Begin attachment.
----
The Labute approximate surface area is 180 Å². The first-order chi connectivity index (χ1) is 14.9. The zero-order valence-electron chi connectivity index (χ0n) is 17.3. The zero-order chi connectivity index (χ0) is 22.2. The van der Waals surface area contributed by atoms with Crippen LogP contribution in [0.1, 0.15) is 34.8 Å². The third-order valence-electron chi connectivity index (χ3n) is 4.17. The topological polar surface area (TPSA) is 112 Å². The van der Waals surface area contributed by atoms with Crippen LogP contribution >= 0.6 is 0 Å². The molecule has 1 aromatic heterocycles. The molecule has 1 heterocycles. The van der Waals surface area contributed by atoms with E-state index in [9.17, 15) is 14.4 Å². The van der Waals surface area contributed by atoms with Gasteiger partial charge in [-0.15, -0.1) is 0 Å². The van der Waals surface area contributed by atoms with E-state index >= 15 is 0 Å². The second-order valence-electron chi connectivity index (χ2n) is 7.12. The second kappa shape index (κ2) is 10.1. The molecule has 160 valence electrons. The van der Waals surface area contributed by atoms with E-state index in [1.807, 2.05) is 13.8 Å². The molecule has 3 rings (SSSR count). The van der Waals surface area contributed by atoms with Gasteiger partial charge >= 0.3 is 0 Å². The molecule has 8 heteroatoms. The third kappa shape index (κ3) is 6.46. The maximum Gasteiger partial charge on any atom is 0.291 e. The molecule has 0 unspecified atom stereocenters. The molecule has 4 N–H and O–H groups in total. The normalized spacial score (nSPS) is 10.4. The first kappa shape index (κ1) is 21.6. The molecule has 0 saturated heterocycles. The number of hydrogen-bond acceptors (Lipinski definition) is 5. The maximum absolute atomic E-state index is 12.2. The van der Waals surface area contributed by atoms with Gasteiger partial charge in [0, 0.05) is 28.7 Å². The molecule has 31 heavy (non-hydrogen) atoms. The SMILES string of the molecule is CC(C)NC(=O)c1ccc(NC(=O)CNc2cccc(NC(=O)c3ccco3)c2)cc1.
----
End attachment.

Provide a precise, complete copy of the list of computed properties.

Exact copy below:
The Labute approximate surface area is 180 Å². The first-order chi connectivity index (χ1) is 14.9. The zero-order valence-electron chi connectivity index (χ0n) is 17.3. The zero-order chi connectivity index (χ0) is 22.2. The van der Waals surface area contributed by atoms with Crippen LogP contribution in [0.1, 0.15) is 34.8 Å². The third-order valence-electron chi connectivity index (χ3n) is 4.17. The topological polar surface area (TPSA) is 112 Å². The van der Waals surface area contributed by atoms with Crippen LogP contribution >= 0.6 is 0 Å². The molecule has 1 aromatic heterocycles. The molecule has 1 heterocycles. The van der Waals surface area contributed by atoms with E-state index in [9.17, 15) is 14.4 Å². The van der Waals surface area contributed by atoms with Gasteiger partial charge in [-0.15, -0.1) is 0 Å². The van der Waals surface area contributed by atoms with E-state index >= 15 is 0 Å². The second-order valence-electron chi connectivity index (χ2n) is 7.12. The second kappa shape index (κ2) is 10.1. The molecule has 160 valence electrons. The van der Waals surface area contributed by atoms with E-state index in [1.807, 2.05) is 13.8 Å². The molecule has 3 rings (SSSR count). The van der Waals surface area contributed by atoms with Gasteiger partial charge >= 0.3 is 0 Å². The molecule has 8 heteroatoms. The third kappa shape index (κ3) is 6.46. The maximum Gasteiger partial charge on any atom is 0.291 e. The molecule has 0 unspecified atom stereocenters. The molecule has 4 N–H and O–H groups in total. The normalized spacial score (nSPS) is 10.4. The first kappa shape index (κ1) is 21.6. The molecule has 0 saturated heterocycles. The number of hydrogen-bond acceptors (Lipinski definition) is 5. The maximum absolute atomic E-state index is 12.2. The van der Waals surface area contributed by atoms with Gasteiger partial charge in [0, 0.05) is 28.7 Å². The molecule has 31 heavy (non-hydrogen) atoms. The SMILES string of the molecule is CC(C)NC(=O)c1ccc(NC(=O)CNc2cccc(NC(=O)c3ccco3)c2)cc1.